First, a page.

Following Shane (2021), epistemic keywords are queryable traces of epistemic activity in online spaces related to knowing, discovering, sensemaking, theorizing, evidencing, doubting or persuading. As a heuristic for identifying conspiratorial discourse, they can complement the use of more explicit search terms or such as named entities, as they are for instance less susceptible to disappearing terms through bans or shadow-bans, and allow for the identification of less explicit rumoring and conspiracy theory activity.

instagram post example.gif

Starting from an initial list of such epistemic keywords, we examined their prominence in the corpus of texts through regular expressions and a frequency analysis.We then explored the usage of ten highly frequent terms by means of Jason Davies’s word trees tool. This included instances of the keywords ‘apparently’, ‘truth’, ‘research’, ‘fact’, ‘fake’, ‘trust’, ‘lies’, ‘questions’, ‘awakening’, and ‘evidence’. Our examination of these keywords served the double purpose of probing some of the epistemic linguistic patterns, phrases and rhetorical devices that characterizes the discourse in the data, and of snowballing new words and phrases to add to the epistemic keywords toolbox.



Persons and organizations

Based on the retrieved named entities, we found that many of the persons figuring in our dataset pertain to the political domain, whereby former American president Donald Trump is the most mentioned actor in the whirlpool of antagonistic conspiratorial comments. The same holds for the organizations, where administrations such as NASA, the UN, the Senate and the Pentagon are most prominent. It thus appears that within the already alarming scenario of the pandemic, political conspiratorial paranoia has been the popular response to the efforts of governments and administrations. Our analysis of epistemic keywords (cf. infra) further foregrounded a large set of narratives that cast doubt on corona vaccinations and vaccination strategies. According to Hellinger (2018), such political conspiracies are symptomatic of an ongoing decline of democratic values, with lockdown restrictions threatening the perceived individual agency and administrative inconsistencies, incongruous information and opaque policies threatening reliability in political representatives. In addition to politics, it is clear from the data that references to religion play a significant role in conspiratorial narratives. In fact, Jesus, God, Lucifer and other biblical actors are among the most frequently referenced figures. Philosopher Karl Popper saw in the unfolding of conspiratorial theories a ‘secularisation of religious superstition’, where the faith in divine gods was associated with more modern gods, such as democratic politics and neoliberal capitalism. The posts under analysis indeed reveal this process, whereby allusions to spiritual and religious prophecies are operationalized to support wide-ranging claims that mix and combine conspiratorial strands. This is exemplified by the prominent ID2020 conjecture, which asserts that the biblical ‘Mark of the Beast’ corresponds to a chip the business magnate Bill Gates – a common antagonist in our dataset, along with George Soros – was allegedly scheming to implant along with COVID-19 vaccinations (Thomas and Zhang, 2020).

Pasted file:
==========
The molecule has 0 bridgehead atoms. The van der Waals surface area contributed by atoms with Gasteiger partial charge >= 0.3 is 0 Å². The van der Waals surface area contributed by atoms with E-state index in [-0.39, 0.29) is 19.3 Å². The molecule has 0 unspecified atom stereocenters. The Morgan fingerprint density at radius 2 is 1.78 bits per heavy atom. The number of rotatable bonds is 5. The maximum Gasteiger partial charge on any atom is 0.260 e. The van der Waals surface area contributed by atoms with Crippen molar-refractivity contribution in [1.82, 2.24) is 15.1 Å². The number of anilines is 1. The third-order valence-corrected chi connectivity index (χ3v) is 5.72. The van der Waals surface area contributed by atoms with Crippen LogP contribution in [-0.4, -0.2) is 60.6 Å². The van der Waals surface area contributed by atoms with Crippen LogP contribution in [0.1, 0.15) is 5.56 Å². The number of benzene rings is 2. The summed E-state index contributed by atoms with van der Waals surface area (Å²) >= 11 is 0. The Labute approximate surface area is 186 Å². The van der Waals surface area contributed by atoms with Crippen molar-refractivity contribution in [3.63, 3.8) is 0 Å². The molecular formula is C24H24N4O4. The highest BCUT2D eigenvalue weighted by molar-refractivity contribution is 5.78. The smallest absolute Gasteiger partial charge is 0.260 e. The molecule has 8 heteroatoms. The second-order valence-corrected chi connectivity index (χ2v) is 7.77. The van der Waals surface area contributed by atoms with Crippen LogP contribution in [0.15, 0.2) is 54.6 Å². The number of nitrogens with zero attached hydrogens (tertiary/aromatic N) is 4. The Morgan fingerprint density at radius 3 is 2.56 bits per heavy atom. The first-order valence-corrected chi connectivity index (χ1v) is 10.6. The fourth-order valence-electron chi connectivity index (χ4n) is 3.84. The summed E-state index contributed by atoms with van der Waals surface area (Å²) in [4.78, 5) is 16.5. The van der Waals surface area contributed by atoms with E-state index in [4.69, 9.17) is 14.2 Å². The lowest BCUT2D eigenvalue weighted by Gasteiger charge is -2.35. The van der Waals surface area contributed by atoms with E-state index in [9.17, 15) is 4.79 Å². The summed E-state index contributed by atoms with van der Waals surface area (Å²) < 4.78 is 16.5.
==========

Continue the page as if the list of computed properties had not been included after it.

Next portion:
Overview of organizations mentioned in conspiracy-related Instagram posts (2011-2020)


Overview of persons mentioned in conspiracy-related Instagram posts (2011-2020)


Epistemic keywords in context

Our ‘word tree’ explorations of epistemic keywords and their contexts primarily revealed the efficacy of this approach as a method for the analysis of conspiratorial texts. It allowed us to detect highly frequent expressions such as ‘truth is stranger than fiction’, ‘trust your gut/intuition/instincts’, ‘do your own research’, ‘look at the facts and the truth’ or ‘the great awakening’, which hint at overarching conspiratorial logics that extend across theories. Hyperbolic talk is abundantly present in this domain, and even a preliminary look at the epistemic keywords revealed a range of dialectical and contradictory lines of reasoning. Indeed, phrases such as ‘do your own research’ are used alongside ‘trust your guts’, or the phrase ‘look at the facts and statistics’ appears next to its counterpart ‘fake science, fake tests, fake numbers, fake statistics’.


Conclusion and future work

This research project has demonstrated that the texts of conspiracy-related Instagram posts can be an interesting source for studying the contents and rhetorical features of conspiracy theories. We used the heuristic of named entities as a method of exploring the contents of the posts, revealing groups of antagonized persons and organizations. Similarly, we searched for a set of core epistemic keywords as a means of finding different traces of epistemic activity in the texts. Combined, both methods provided an initial understanding of how the diverse theories and messages that mark the Instagram conspiracy landscape tie together. This is a promising first step towards a more detailed account of the dynamics through which disparate conspiracy theories and antagonisms converge into coherent narratives.


Hellinger, D. C. (2018). Conspiracies and conspiracy theories in the age of Trump. Springer.

Maxmen, A. & Ball, P. (2020). The epic battle against coronavirus misinformation and conspiracy theories. Nature. May 27, 2020. (Retrieved January 30, 2021).

Shane, T. (2021). Epistemic keywords (forthcoming)

Thomas, E., & Zhang, A. (2020). ID2020, Bill Gates and the Mark of the Beast: How Covid-19 Catalyses Existing Online Conspiracy Movements. Australian Strategic Policy Institute. (Retrieved January 30, 2021)

Votta, F. (2020). Corona Cospiracyland. The Infodemic on Instagram. (Retrieved January 30, 2021)

Votta, F. (2021). Instagram Conspiracy Dataset. (Retrieved January 30, 2021).

Topic revision: r1 - 30 Jan 2021, TomWillaert